Less than an hour later, Hofmann experienced sudden and intense changes in perception.
He asked his laboratory assistant to escort him home, and as use of vehicles was prohibited due to wartime restrictions, they had to make the journey on a bicycle. On the way, Hofmann’s condition rapidly deteriorated as he struggled with feelings of anxiety, alternatingly believing the next-door neighbor was a malevolent witch, that he was going insane, and the LSD had poisoned him.
When the house doctor arrived, however, he could detect no physical abnormalities, save for a pair of incredibly dilated pupils.
In December 2007, Swiss medical authorities permitted a psychotherapist to perform psychotherapeutic experiments with patients who suffer from terminal stage cancer and other deadly diseases.
Although not yet started, these experiments will represent the first study of the therapeutic effects of LSD on humans in 35 years, as other studies have focused on the drug's effects on consciousness and body. Hofmann supported the study, and continued to believe in the therapeutic benefits of LSD.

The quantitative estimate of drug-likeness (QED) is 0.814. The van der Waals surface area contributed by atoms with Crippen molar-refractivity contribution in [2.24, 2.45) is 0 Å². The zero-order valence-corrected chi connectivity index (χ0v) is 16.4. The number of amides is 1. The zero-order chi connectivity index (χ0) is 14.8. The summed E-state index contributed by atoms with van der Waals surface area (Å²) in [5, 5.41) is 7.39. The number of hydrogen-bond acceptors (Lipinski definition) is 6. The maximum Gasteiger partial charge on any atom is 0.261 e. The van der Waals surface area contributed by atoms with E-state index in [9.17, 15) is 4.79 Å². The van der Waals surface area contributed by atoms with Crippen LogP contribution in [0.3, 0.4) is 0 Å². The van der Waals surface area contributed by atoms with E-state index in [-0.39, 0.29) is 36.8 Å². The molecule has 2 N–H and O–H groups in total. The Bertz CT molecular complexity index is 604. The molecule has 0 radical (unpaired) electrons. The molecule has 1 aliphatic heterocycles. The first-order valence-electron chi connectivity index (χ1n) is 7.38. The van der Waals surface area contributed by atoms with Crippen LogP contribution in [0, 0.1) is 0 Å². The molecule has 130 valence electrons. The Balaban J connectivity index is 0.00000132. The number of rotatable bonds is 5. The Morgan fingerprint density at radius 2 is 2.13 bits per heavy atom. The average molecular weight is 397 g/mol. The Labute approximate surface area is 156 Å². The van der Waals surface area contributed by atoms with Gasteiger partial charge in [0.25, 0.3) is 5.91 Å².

Hofmann was due to speak at the World Psychedelic Forum from March 21 to March 24, 2008 but was forced to pull out due to poor health.
Albert Hofmann died of natural causes on April 29, 2008 in the village of Burg im Leimental, near Basel, Switzerland. He was 102 years old.
By the mid-1950s, LSD-research was being published in medical and academic journals all over the world. It showed potential benefits in the treatment of alcoholism, drug addiction, and other mental illnesses. This film explores those potential benefits, and the researchers who explored them.